A presentation of particular note in terms of future developments was from Senior Sergeant Tara Griffin, covering the expansion of the Victim Video Statement pilot which has been taking place in Manukau. Currently, this system is limited to family violence matters, but it appears the Police intend expanding the use of the www.evidence.com platform to other criminal matters, as well as other Auckland courts. The end-goal appears to be a national roll-out, although it is unclear how much discussion between the Police and representatives of the Bar has taken place on this at this point. The Police took the position that practitioners must register in order to use the system, and there is no getting away from this “despite the resistance shown by some counsel”.

However, barrister Heather Rogers, who appears regularly at Manukau, directed some questions to the panel on this system, primarily querying the direction to register and the expansion, when the current terms and conditions for registering for the system clearly state “it was not to be used for commercial or professional purposes”. The Police response indicated this was currently in the process of being amended. Ms Rogers felt, however, that this was an important point to make clear to practitioners, as the materials provided and the address from the Police had not addressed this point, and sole practitioners without liability insurance may be at risk. The Police also advised they had developed a policy document concerning the use of this system moving forward, and placing some boundaries on when and how it would be used. This document was not provided to practitioners, and was only very loosely discussed. There are more issues in terms of the “steamrolling-out” of this system, as practitioners had concerns about being placed in a position where they have no choice but to use it to obtain any disclosure at all from the Police.

The afternoon session was focussed on trial strategy. A substantial presentation from barrister Mark Edgar covered facets of both sides of witness examination, production of exhibits, and objections. Mr Edgar provided a wealth of information based on his experience. Again – coming back to the mantra – the comments from Mr Edgar (supported by Judge Sharp and Judge Sainsbury) were that, without a solid theory of the case, you risk the possibility of your witness examination lacking direction and strength. Belinda Sellars and Lila Tu’i addressed the often-overlooked topic of the importance of dealing with prosecutors, the court and registrars, judges, Legal Services, and Corrections with courtesy and respect at all times. One important point stressed to junior practitioners was they should never be afraid to seek advice from senior practitioners (but pick your time). It was also mentioned that the ADLS Friends Panel would be more than happy to help junior practitioners.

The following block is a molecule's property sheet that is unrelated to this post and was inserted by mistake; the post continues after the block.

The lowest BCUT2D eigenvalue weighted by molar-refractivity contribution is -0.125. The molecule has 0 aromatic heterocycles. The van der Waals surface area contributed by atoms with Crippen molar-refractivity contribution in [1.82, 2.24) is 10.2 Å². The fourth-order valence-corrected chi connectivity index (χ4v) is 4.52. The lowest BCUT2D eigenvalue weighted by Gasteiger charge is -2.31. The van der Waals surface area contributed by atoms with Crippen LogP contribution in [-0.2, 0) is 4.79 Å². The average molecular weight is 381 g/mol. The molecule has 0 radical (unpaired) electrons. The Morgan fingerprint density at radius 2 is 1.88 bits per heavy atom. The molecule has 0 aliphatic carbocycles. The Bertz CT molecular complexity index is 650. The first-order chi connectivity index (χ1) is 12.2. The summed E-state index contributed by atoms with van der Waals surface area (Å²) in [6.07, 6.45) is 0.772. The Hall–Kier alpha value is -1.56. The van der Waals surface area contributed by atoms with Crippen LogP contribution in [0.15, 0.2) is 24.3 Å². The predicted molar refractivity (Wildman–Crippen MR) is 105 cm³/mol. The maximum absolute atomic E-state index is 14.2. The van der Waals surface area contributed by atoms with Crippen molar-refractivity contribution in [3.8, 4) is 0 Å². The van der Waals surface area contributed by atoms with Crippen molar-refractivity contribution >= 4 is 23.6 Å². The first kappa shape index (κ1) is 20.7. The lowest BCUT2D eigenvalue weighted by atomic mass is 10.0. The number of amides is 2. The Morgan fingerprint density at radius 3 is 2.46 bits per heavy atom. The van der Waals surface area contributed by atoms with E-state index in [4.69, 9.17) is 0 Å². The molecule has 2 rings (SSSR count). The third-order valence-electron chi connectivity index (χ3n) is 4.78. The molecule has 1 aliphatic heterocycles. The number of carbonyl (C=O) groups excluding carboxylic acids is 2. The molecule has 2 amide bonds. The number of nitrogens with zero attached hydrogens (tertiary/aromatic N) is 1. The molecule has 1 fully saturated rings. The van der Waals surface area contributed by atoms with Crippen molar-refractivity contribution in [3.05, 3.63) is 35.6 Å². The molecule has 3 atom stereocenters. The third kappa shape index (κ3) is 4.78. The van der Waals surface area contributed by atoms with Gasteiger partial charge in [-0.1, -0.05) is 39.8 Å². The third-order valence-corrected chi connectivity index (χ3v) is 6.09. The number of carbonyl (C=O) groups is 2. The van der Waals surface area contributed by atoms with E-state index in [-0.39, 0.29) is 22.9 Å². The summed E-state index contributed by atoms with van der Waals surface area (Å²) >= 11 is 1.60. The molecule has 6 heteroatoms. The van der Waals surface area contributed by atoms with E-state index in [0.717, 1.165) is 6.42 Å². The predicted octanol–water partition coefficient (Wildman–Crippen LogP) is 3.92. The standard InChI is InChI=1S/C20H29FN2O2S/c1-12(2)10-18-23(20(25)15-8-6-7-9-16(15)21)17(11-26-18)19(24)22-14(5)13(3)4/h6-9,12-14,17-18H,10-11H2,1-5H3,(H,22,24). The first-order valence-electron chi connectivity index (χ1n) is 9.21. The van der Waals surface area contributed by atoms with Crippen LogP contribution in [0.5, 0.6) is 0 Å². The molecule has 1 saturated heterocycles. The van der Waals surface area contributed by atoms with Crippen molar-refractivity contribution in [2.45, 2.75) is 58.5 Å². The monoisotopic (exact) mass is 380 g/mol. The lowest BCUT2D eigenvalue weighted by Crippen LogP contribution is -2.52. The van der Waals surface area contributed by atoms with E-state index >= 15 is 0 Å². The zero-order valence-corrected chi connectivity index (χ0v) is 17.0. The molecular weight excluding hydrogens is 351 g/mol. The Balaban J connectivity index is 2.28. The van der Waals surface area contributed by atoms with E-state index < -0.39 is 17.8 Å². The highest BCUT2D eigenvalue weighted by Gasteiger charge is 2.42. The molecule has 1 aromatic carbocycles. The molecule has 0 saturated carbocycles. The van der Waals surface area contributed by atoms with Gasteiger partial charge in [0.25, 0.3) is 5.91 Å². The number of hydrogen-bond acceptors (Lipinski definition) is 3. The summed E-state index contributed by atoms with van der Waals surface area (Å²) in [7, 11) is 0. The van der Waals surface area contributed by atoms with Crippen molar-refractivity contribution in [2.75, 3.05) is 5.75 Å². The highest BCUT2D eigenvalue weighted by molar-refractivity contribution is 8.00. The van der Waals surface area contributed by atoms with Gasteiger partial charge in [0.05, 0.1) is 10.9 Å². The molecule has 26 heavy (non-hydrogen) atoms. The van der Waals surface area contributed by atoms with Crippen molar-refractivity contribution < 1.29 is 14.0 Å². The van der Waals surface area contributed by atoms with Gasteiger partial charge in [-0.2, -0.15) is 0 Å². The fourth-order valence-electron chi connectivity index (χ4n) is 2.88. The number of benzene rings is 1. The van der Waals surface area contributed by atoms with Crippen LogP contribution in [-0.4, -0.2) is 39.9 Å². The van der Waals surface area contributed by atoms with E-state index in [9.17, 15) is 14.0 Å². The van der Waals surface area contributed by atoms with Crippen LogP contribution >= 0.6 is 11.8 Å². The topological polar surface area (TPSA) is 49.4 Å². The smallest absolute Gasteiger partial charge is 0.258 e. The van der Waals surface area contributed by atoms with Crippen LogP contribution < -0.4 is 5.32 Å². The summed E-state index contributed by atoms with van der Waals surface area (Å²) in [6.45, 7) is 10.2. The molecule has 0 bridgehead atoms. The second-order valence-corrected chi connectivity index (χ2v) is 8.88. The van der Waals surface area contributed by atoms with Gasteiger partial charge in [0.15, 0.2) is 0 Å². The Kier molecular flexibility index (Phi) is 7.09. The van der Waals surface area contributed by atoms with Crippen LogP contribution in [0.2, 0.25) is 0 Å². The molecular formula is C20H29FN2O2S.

Ms Sellars then followed on with a discussion on sentencing, framed around 2014 Practice Note (HCPN 2014/1 (crim) | DCPN 2014/1). Topics discussed included the recent case of Solicitor-General v Heta [2018] NZHC 2453, and the decision of Whata J in respect of the discount for a section 27 cultural report. Uplifts for previous convictions were also discussed, as there was potential for “double dipping”. While previous conduct may inform culpability, the start point cannot be uplifted due to a client’s record, and then followed by an uplift for this as an aggravating factor as well. There were also some challenging views on the proper use of guideline judgments in sentencing. It was suggested that, while these judgments are useful and provide transparency and a level of consistency, they are (as their name suggests) guides. Practitioners should think creatively and use recent cases that support their position when making submissions on the start point. There was much food for thought on this subject.

Marie Dyhrberg QC closed the day with a brief discussion on the ethical obligations of counsel and some hints and tips on etiquette – both in the courtroom and outside. The overriding message was to be “uncompromisingly ethical”. A lawyer’s reputation with colleagues, the judiciary and court staff depends on this. Once lost, it is very hard – if not impossible – to regain. The all-day event finished with social time which provided the opportunity to talk through the day’s lessons with the judges, and both senior and junior practitioners.

ADLS’ much-anticipated “Running An Effective Jury Trial” Intensive will take place in mid-2019. More details are coming soon – keep an eye on LawNews and the CPD section of our website adls.org.nz/cpd.